Recently our social media guru Lindsay mentioned to us again that she wishes Cc: My Admin had been around a decade ago when she started her photography business. We wanted to explore why she kept saying that, so here’s what she had to say.
Tell me a little about your business and why you started it.
Lindsay: I started a wedding and portrait photography business in 2006. I had recently quit my full time job as a broadcast journalist and was home with my first child. Photography scratched a lot of my itches–it was creative and I was still documenting events and interacting with wonderful people, and there was an excitement about chasing business that I loved. I also discovered that I love entrepreneurship and marketing and educating people about services and products.
What were the challenges you found as you got deeper into business?
Lindsay: The problem with loving marketing and networking is that you tend to grow your business, right? I started booking more weddings, a lot of high-end weddings with hundreds and hundreds of guests, at some of the most gorgeous places in the southeast. Which is great, right? But email inquiries were a huge hurdle for me. I couldn’t figure out a way to make it truly turnkey when people had such individual needs for their weddings or family pictures. So I would spend a lot of time crafting emails for people who were really just inquiring–it was a lot of work for very little return.
And the bookkeeping, ugh. I had a wonderful business partner for a stretch who loved doing that part but when she went back to a traditional job and it landed on me, I became much less satisfied in my business.
How did you handle them?
Lindsay: Not well! *laughs* I got so overwhelmed and I would tend to just bury my head in the sand about it. It felt like it was taking over my life. That’s not exactly the dream you have when you start your own business. We want freedom, and that’s not what I was feeling. When I wasn’t shooting and editing, either the administrative work was eating up my time, or I was spending emotional energy dreading doing it.
You’ve shared with us often that you think you might still have your photography business if you had had a virtual assistant. What do you think the benefits would’ve been?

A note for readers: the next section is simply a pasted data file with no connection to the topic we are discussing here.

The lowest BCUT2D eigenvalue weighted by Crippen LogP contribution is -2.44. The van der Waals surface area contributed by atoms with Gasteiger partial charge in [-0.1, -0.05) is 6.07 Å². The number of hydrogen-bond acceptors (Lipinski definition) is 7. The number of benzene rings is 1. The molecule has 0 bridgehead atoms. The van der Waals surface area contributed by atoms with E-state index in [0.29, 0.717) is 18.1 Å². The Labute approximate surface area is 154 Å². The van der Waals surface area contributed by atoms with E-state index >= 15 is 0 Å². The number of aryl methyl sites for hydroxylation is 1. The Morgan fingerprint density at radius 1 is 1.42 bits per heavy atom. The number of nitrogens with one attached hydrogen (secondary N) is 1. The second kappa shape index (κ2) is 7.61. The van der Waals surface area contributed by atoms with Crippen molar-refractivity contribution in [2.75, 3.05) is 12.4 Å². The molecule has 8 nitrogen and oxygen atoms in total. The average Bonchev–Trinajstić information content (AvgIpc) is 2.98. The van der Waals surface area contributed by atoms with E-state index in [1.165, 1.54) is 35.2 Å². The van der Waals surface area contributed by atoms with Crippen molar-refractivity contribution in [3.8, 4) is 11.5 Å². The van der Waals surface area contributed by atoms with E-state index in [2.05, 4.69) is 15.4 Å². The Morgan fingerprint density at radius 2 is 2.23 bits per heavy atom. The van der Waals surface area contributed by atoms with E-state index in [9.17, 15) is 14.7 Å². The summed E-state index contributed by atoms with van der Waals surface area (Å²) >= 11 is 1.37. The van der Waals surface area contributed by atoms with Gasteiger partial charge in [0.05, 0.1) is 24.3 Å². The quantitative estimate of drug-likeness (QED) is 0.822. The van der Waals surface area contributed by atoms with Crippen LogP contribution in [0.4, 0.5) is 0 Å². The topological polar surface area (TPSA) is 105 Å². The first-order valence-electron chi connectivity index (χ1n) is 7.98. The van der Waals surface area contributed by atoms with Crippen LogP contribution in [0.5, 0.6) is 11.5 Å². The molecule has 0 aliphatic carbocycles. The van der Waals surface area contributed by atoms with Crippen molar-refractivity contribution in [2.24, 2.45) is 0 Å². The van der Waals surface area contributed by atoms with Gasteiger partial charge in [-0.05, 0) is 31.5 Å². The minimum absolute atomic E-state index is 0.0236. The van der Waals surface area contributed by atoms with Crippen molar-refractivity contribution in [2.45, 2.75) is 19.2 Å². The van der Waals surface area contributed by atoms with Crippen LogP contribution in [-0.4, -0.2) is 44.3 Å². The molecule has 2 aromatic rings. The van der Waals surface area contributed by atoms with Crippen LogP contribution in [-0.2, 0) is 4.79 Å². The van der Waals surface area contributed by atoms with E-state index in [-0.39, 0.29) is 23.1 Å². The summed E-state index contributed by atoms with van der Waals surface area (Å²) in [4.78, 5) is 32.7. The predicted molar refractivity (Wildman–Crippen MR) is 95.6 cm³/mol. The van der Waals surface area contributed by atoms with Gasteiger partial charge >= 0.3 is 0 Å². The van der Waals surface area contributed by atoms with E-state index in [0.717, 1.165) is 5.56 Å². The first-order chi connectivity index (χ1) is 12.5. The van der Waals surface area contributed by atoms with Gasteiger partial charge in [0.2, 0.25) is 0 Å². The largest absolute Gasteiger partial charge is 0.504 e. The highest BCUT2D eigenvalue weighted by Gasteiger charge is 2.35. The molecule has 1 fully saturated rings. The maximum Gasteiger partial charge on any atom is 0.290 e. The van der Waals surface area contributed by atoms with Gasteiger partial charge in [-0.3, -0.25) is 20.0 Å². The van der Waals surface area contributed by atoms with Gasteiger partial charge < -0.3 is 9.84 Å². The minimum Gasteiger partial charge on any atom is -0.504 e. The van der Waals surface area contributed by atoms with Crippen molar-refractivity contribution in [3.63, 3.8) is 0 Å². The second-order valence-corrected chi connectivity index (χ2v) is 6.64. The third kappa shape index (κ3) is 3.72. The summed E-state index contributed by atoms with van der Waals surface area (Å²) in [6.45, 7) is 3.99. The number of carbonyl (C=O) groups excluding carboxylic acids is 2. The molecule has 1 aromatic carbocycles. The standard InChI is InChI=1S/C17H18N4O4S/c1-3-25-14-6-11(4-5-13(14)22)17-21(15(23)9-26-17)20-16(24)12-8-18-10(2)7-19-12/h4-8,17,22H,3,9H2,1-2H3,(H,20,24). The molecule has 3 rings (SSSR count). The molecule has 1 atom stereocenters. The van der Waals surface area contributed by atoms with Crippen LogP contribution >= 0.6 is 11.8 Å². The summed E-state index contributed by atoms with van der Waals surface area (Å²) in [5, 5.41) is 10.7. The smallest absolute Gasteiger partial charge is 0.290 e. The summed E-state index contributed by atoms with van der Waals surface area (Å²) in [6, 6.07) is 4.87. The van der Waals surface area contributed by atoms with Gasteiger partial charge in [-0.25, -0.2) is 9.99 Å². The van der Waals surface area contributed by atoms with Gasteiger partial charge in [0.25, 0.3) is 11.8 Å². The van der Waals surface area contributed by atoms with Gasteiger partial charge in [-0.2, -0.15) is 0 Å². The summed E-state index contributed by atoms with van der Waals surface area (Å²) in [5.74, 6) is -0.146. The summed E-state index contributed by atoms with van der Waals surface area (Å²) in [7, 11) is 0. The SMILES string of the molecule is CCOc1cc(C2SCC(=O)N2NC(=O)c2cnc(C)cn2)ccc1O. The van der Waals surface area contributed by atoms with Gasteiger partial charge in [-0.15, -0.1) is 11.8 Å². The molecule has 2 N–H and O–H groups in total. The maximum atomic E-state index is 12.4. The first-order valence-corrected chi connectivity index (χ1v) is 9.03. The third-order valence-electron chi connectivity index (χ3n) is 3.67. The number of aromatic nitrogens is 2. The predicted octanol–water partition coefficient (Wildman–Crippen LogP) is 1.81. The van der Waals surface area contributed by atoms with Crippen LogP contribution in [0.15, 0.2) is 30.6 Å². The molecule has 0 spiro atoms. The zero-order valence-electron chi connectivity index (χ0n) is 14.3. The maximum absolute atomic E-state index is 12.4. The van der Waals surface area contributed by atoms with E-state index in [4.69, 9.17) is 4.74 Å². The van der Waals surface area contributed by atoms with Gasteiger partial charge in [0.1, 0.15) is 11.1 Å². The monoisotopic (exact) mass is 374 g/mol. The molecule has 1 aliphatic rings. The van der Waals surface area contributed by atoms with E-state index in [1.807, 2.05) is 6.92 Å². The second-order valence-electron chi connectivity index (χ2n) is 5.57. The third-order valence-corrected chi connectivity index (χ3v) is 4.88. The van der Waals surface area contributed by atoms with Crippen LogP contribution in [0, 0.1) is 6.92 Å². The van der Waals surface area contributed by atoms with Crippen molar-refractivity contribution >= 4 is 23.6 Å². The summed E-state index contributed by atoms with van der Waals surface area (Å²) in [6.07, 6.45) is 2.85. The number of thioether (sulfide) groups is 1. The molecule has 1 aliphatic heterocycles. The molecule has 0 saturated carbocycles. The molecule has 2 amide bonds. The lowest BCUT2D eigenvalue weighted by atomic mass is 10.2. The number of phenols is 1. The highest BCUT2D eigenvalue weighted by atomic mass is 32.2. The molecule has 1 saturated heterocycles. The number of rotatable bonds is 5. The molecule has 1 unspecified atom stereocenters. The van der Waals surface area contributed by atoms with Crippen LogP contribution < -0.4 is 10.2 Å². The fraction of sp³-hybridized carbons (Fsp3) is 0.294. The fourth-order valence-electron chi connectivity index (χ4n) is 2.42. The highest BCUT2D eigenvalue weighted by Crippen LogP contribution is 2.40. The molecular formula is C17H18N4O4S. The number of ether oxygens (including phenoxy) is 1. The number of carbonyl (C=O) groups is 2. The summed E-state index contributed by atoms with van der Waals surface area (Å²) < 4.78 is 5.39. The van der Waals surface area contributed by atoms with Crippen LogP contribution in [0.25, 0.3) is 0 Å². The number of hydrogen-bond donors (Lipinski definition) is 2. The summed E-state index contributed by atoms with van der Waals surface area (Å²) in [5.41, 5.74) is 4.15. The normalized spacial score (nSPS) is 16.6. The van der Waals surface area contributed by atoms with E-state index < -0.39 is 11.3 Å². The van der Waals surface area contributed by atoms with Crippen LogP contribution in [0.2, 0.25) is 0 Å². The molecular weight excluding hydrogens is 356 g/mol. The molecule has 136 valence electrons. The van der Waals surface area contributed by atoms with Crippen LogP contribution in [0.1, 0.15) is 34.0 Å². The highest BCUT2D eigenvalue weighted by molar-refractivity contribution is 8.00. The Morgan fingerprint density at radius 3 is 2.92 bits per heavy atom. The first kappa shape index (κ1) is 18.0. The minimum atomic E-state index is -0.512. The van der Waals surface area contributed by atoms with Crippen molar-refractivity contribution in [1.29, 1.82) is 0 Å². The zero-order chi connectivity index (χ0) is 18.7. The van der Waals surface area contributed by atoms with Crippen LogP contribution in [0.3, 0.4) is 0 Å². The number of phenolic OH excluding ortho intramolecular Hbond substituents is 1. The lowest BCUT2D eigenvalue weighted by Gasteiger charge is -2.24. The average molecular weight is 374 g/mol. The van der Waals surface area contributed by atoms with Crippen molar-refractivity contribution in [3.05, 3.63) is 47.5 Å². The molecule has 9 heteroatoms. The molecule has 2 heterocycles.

Lindsay: Eventually I got to the point where I was constantly thinking “I clearly don’t have what it takes to run a business.” I had happy clients, was bringing in new business but I couldn’t keep pace with the admin stuff. If I had outsourced those emails to someone and said, “Answer these people back and be a hedge to what I really need to address personally,” it would’ve changed a lot. If I had turned over the bookkeeping to someone who knew what they were doing and enjoyed it, I would’ve been so much more free to either be out capturing beautiful memories or making marketing material to my heart’s content.
And as much as I loved crafting blog posts and using social media in the early days, if I were doing it now, I’d send the pics and wording I wanted used to a VA and have them insert them into the blog. Insta and FB, too.
Also, there are the things that would’ve eased my home life, too, as a mom with little kids running around! A virtual assistant could’ve been invaluable for scheduling my sitters, or making my meal plan. Instacart and Shipt and Peapod weren’t a thing back then but you better believe that in 2018 my virtual assistant would be building and submitting my Instacart orders.
If you could say anything to a new business owner who is in the overwhelmed place, needing help, what would it be?
Lindsay: Ah, three things, I think.
First, Do the math on your hourly rate and compare it to what you are “spending” by doing a certain admin-related job yourself. What I charged for my talent, expertise, and unique skill in photography was way more than what an admin or bookkeeper would charge. And yet I spent hours doing those jobs. It’s bad math, and it hurts our businesses.
Second, start small. You don’t need to hire a VA to do everything all at once, straight. That’s what I love particularly about how CC: My Admin works. It’s friendly to starting with just a few hours of work and adding on as you start to see the benefits. If I could’ve spent those hours of emailing and bookkeeping doing what I love, I might still be working in my photography business today.
Third, being an entrepreneur doesn’t mean that you are the only one who can and should do everything. That’s a fast road to having no life. Yes, there are hard and busy seasons, especially at the beginning. Ideally, a well-run business in which you hire people to do the jobs you don’t enjoy or aren’t gifted at will give you financial and career gains AND more quality time to spend with the people you love. I firmly believe that in the age of virtual culture, it’s more achievable than ever.